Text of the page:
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Vancouver Theatre: Romeo and Juliet

Andrew Chown, Hailey Gillis. Photo by David Blue.

Romeo and Juliet by William Shakespeare
Directed by Kim Collier
Bard on the Beach Shakespeare Festival
BMO Mainstage at Vanier Park
June 3 to Sept 23, 2016

Jennifer Lines, Hailey Gillis. Photo by David BlueVancouver, BC:  Shakespear's tragic tale of young love doomed by outside forces they are powerless to control, is a timeless drama beloved of diverse audiences around the world. The Vancouver rain was pounding on the big tent in Vanier Park as we listened to Artistic Director Christopher Gaze tell us that this pair of star-crossed lovers, Romeo and Juliet, will soon take their lives. An interesting choice to have Gaze start the play proper seamlessly from his welcoming statements, and joined for the last lines of the Chorus by the complete ensemble.  As Juliet and Romeo, Hailey Gillis and Andrew Chown, both newcomers to Bard on the Beach, took comand of their roles with a breathy vigor.

Cast of Romeo and Juliet. Photo by David BlueThe chilly grey weather in no way dampened the liveliness and illumination of the action on the stage. The visual and aural aspects of the show were outstanding. Pam Johnson’s huge concrete walls glided from position to position either setting up impassible obstacles or letting chinks in the armour allow swift passage through to other spaces.  Gerald King’s lightening helped give the romantic scenes their heart.  Brian Linds’ sound design was an exquisite anachronistic mix, but the love theme that often reprised for Juliet lingered just outside my memory as a piece of music with which I was familiar.  Nancy Bryant’s rich tones costumed the characters into factions and set up a contemporary feel with Renaissance influence.

In an all around solid cast there were two performances that stood out: Jennifer Lines in her role as Juliet’s Nurse was mercurial in her turns from gentle fun to serious tragedy, often from one line to the next. While feisty, she helped ground the character of Juliet. This Nurse was very different from the traditional interpretation of the Nurse, who is often portrayed as much slower of mind and lower of class.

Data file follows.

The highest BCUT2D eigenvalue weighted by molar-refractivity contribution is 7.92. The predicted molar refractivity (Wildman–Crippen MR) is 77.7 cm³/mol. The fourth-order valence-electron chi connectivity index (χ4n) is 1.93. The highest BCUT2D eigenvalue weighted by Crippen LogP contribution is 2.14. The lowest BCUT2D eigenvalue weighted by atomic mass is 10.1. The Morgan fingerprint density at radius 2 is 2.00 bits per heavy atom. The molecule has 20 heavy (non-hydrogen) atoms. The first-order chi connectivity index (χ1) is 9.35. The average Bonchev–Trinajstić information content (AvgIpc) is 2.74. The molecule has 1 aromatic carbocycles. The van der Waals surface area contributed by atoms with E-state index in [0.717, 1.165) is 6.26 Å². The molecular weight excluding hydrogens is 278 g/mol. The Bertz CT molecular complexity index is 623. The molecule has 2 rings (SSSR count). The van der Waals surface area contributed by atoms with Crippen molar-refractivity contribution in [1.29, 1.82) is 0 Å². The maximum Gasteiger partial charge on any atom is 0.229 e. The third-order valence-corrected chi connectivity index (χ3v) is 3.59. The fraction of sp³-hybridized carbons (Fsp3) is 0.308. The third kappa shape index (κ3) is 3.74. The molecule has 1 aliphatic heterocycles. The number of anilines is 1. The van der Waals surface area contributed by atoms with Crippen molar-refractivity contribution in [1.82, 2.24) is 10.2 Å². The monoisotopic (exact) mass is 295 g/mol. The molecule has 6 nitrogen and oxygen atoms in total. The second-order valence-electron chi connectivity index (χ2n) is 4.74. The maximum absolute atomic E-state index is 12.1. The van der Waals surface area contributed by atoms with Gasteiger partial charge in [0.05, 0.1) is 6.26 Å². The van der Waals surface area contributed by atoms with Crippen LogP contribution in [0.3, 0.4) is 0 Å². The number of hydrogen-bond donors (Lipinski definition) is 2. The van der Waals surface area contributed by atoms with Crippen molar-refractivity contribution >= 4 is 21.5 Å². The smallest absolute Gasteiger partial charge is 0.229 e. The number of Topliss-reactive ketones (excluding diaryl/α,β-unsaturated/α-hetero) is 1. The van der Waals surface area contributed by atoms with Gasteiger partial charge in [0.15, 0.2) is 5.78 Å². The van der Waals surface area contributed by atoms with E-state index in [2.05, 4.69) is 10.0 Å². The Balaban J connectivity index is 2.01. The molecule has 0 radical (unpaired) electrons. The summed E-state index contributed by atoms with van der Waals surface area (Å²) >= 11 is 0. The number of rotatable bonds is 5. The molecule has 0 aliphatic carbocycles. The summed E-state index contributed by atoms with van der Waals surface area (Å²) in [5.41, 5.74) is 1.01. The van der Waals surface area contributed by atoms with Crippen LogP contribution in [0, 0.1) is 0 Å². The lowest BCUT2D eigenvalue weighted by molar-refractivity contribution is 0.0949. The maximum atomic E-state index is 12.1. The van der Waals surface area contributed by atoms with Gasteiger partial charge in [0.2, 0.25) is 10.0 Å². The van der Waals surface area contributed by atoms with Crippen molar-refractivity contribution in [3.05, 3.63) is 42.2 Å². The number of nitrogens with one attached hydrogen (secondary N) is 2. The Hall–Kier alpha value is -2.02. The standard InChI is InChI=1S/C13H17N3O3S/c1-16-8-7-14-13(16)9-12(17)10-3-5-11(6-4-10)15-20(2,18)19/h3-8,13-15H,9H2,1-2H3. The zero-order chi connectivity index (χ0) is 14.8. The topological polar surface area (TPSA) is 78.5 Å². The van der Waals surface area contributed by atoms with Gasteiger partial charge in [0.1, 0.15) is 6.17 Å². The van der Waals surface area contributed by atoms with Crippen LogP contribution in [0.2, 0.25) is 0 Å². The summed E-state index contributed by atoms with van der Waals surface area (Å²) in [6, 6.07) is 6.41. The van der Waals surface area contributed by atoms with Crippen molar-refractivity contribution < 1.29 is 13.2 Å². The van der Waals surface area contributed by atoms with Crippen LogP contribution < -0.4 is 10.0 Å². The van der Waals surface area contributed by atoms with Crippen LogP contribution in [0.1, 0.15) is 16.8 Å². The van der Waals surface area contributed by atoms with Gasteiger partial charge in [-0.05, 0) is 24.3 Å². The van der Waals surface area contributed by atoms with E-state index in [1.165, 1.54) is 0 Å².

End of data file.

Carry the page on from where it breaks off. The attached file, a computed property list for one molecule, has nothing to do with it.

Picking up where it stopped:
For similar reasons, Andrew McNee as Mercutio was mesmerizing. His use of Shakespeare’s language and ideas was exuberant, from fornicating with the floor to bidding Romeo a romantic feminine adieu over the orchard wall. Mercutio’s death was so filled with both pathos and hilarity that with his last broken utterance plaguing both the houses of Capulet and Montague, I found myself crying over his death and wishing he’d get up and entertain us further.

Scott Bellis as the quick thinking and ultimately devastated Friar Laurence, Ben Elliott as the rational but playful Benvolio, and Dawn Petten as the icy and possibly abused Lady Capulet were also excellent in their roles.

Kim Collier is a Vancouver gem and one of the best directors in Canada. Her productions always make me think. She has a knack for bringing something new, especially to shows that I’ve seen multiple times. Yet this Romeo and Juliet, like many of Collier’s shows, left me more intellectually engaged and visually impressed than emotionally touched.